President Reagan, in an interview published today, says he "felt very badly" about criticism from former president Jimmy Carter recently and praised Carter's record on national defense.
Reagan made the remarks in an unusual telephone call to The New York Times bureau here following an interview with the newspaper Friday, during which Carter's recent criticism of him was raised.
In his 1980 campaign and throughout his presidency, Reagan has been frequently critical of Carter's decisions on national defense issues. Reagan reiterated these complaints in a nationally televised speech last month seeking further increases in the military budget.
Carter responded by saying Reagan had "habitually" misstated his record on defense and particularly on modernization of the nation's strategic forces.
On Friday afternoon, in the interview, Reagan said Carter was probably feeling "victimized" by press accounts questioning his charges.
Later that day, however, the newspaper said Reagan called back to say: "It's been bothering me all day . . . . I felt very badly about it. It's not true I'm saying those things about him."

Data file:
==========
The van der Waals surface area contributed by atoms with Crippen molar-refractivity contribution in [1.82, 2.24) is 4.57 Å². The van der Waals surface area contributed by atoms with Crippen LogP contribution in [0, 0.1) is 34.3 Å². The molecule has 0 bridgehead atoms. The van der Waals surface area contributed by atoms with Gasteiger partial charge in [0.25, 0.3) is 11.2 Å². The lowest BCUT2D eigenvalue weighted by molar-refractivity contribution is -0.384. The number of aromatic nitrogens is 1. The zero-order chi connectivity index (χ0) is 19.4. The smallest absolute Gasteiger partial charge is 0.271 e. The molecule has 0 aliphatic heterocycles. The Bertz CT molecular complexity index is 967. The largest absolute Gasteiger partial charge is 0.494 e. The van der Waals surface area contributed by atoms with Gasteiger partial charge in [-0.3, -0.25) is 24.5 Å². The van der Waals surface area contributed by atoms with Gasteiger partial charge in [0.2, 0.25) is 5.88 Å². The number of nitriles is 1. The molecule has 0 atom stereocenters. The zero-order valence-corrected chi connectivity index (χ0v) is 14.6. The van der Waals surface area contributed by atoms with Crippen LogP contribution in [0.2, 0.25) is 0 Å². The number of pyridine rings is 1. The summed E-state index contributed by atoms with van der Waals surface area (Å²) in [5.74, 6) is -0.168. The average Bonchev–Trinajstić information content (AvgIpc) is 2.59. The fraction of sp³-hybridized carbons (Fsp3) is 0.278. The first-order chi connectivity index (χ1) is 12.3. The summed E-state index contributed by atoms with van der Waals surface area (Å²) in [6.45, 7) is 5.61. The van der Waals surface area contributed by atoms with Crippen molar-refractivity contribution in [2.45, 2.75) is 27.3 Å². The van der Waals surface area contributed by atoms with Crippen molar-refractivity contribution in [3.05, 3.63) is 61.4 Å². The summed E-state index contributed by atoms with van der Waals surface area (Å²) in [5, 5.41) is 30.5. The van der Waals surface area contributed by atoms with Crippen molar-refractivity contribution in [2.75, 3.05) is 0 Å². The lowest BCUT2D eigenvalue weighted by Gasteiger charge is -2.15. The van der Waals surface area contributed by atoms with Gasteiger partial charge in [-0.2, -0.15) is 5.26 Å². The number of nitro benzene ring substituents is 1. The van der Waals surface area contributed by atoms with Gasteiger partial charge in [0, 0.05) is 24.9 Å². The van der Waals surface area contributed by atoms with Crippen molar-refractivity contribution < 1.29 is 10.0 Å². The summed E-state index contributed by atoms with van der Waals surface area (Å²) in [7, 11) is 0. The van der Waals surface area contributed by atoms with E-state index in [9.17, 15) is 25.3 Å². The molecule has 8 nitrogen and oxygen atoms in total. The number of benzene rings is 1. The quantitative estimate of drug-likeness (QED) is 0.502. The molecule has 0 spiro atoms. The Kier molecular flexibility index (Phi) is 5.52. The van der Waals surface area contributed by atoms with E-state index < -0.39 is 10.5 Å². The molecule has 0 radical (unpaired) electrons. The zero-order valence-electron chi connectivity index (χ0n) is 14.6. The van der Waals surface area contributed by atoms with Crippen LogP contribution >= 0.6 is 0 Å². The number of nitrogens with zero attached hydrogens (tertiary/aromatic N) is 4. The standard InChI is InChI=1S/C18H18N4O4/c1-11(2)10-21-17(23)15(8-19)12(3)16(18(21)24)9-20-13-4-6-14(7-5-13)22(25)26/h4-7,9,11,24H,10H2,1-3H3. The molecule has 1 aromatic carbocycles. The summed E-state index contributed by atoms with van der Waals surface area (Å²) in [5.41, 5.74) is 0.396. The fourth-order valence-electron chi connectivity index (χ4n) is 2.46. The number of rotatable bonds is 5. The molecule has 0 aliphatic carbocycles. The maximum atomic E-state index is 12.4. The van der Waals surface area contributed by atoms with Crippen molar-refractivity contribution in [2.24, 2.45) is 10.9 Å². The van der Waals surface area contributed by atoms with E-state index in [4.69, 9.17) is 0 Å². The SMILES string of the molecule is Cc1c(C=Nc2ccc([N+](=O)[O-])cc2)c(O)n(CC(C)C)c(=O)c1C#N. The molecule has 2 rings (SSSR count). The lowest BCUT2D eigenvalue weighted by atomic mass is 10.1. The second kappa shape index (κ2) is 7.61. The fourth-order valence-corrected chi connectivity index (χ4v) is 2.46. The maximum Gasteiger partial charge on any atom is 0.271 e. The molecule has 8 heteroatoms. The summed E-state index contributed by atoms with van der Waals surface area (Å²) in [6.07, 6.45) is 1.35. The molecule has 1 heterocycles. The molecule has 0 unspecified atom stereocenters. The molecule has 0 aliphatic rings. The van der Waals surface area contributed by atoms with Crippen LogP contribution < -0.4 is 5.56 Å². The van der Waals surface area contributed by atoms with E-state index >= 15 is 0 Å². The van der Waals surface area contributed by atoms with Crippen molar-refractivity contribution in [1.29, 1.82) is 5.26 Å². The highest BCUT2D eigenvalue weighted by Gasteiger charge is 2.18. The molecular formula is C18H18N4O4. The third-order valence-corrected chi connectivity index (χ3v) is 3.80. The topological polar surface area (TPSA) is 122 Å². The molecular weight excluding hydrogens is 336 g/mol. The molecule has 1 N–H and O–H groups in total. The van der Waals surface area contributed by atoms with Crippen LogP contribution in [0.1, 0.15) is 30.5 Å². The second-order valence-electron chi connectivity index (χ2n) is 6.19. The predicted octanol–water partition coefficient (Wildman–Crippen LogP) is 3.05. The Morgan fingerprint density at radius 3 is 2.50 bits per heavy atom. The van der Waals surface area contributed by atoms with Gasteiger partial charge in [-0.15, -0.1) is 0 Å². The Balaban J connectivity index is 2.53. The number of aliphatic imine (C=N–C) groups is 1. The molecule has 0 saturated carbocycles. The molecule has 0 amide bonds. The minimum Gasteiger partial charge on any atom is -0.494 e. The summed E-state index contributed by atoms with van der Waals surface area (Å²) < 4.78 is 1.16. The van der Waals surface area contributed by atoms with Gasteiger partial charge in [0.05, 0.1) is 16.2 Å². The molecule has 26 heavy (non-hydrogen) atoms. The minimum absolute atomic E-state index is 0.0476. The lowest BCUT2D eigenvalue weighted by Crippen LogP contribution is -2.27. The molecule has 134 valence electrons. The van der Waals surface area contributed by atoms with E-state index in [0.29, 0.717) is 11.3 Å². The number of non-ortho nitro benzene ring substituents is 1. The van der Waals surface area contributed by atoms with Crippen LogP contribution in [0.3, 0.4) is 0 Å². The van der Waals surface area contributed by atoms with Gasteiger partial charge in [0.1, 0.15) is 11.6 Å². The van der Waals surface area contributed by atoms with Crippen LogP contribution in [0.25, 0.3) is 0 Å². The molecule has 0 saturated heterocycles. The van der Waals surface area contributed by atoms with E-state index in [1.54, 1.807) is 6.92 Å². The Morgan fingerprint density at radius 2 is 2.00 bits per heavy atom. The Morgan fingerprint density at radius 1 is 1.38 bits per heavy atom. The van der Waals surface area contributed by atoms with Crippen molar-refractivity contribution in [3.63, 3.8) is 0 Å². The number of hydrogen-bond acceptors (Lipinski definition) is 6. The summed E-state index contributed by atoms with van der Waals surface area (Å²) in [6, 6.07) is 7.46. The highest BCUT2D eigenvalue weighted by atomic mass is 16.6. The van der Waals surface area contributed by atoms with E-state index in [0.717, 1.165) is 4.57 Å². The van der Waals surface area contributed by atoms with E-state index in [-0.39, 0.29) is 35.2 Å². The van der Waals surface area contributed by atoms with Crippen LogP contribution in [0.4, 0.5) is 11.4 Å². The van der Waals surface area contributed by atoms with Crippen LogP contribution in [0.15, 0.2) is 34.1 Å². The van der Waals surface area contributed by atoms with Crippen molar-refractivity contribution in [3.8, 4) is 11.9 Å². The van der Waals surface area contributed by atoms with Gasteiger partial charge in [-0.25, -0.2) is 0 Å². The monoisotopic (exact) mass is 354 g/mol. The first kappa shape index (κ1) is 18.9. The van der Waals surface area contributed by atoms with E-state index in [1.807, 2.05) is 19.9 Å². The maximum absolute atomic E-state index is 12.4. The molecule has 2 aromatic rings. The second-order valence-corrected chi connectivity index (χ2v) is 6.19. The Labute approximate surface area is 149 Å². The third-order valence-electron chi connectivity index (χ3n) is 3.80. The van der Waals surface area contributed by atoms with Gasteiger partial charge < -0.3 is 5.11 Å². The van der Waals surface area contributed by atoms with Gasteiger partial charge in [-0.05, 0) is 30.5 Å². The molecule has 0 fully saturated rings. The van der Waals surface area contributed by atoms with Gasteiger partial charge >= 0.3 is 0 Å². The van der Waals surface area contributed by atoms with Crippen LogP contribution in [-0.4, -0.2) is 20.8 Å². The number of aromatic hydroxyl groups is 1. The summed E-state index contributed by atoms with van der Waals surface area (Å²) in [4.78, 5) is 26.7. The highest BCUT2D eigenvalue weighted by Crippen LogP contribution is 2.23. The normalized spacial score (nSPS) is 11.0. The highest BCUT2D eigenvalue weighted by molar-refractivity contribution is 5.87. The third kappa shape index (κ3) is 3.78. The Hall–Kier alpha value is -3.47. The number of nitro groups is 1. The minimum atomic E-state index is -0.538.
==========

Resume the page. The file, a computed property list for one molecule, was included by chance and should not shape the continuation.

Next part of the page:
Reagan acknowledged that Carter had accelerated military spending in 1980 and "Carter did start the MX" missile. Reagan said the only weapon Carter opposed that he had sought was the B1B bomber. However, Reagan in the past has accused Carter of slowing down or canceling weapons and neglecting the defense budget.
"I know I have made him a target on things like the economy. But on defense, I knew in his last year he himself recognized that defense was being shortchanged," he said in the phone call. Reagan also asserted that he meant to criticize Congress for shortchanging defense -- not Carter, who "misunderstood my position."
Reagan said he thought about calling Carter but decided instead to speak to him next time they meet.